- Mind vs. Body? Dualist Beliefs Linked with Less Concern for Healthy Behaviors (psychologicalscience.org)
- Mind vs. Body? Dualist Beliefs Linked with Less Concern for Healthy Behaviors (sott.net)
- Mind vs. body? Dualist beliefs linked with less concern for healthy behaviors (medicalxpress.com)
- Mind vs. body? Dualist beliefs linked with less concern for healthy behaviors (eurekalert.org)
10 Possible Reasons Public Health Communication Strategies on Behaviour Change May be Failing: An introduction to the 2-6-10 Slot Model.© « drnyashamboti
By Nyasha Mboti
University of KwaZulu Natal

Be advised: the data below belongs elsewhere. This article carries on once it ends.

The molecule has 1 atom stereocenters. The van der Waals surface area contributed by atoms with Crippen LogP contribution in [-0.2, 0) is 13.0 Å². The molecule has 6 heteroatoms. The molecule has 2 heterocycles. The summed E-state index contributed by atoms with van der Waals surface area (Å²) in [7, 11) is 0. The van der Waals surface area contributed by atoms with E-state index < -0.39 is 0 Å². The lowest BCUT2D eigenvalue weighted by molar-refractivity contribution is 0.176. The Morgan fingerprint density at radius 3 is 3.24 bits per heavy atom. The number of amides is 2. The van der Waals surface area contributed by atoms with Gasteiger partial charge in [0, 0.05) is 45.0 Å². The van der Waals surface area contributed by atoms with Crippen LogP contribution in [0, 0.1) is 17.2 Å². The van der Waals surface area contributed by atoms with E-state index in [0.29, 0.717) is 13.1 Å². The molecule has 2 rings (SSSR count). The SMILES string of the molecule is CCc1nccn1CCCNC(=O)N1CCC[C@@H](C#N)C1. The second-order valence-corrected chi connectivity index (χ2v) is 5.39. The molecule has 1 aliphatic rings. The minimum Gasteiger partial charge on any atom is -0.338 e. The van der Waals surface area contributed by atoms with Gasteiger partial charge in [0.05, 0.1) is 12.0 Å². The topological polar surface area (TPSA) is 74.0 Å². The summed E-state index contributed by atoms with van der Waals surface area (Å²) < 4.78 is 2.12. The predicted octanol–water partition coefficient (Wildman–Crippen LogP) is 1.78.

Every year many millions of dollars are spent on programmes and strategies to motivate ‘at-risk’ populations to ‘change’ their ‘behaviour’. At issue in this paper is the efficacy of such programmes and strategies. The “2-6-10 slot model” is a simple algorithm I have built to explain some of the seemingly obvious failures of Public Health interventions in Africa targeted at so-called ‘Behaviour Change’, specifically in the domain of HIV and AIDS campaigns. The model is draws on unanswered questions about ‘Behaviour Change’ programmes and strategies and is meant to be a critical commentary on the strategic assumptions of such programmes. In building the model, I argue that the notion of ‘Behaviour Change’ is too vague, sometimes to the point of uselessness. As such, the model asks the questions that public health opinion leaders seldom or never ask. The 2-6-10 slot model focuses on the interventions targeted at so-called ‘multi-partnerism’ and the efforts to motivate people to ‘stick to one partner’. It uses ‘slots’ to describe, characterise and reflect on the gaps that conventional Public Health strategies have failed to explain or fill. The model suggests the adoption of more evidence-based modelling of Public Health strategies as opposed to ones that are largely assumption-led. The 2-6-10 slot model is so-called because it comprises of diagrams, or empty slots, that begin at 2 and increase to 6, 10 and so on. The increase in slots represents the increase in failure of a respective public health intervention.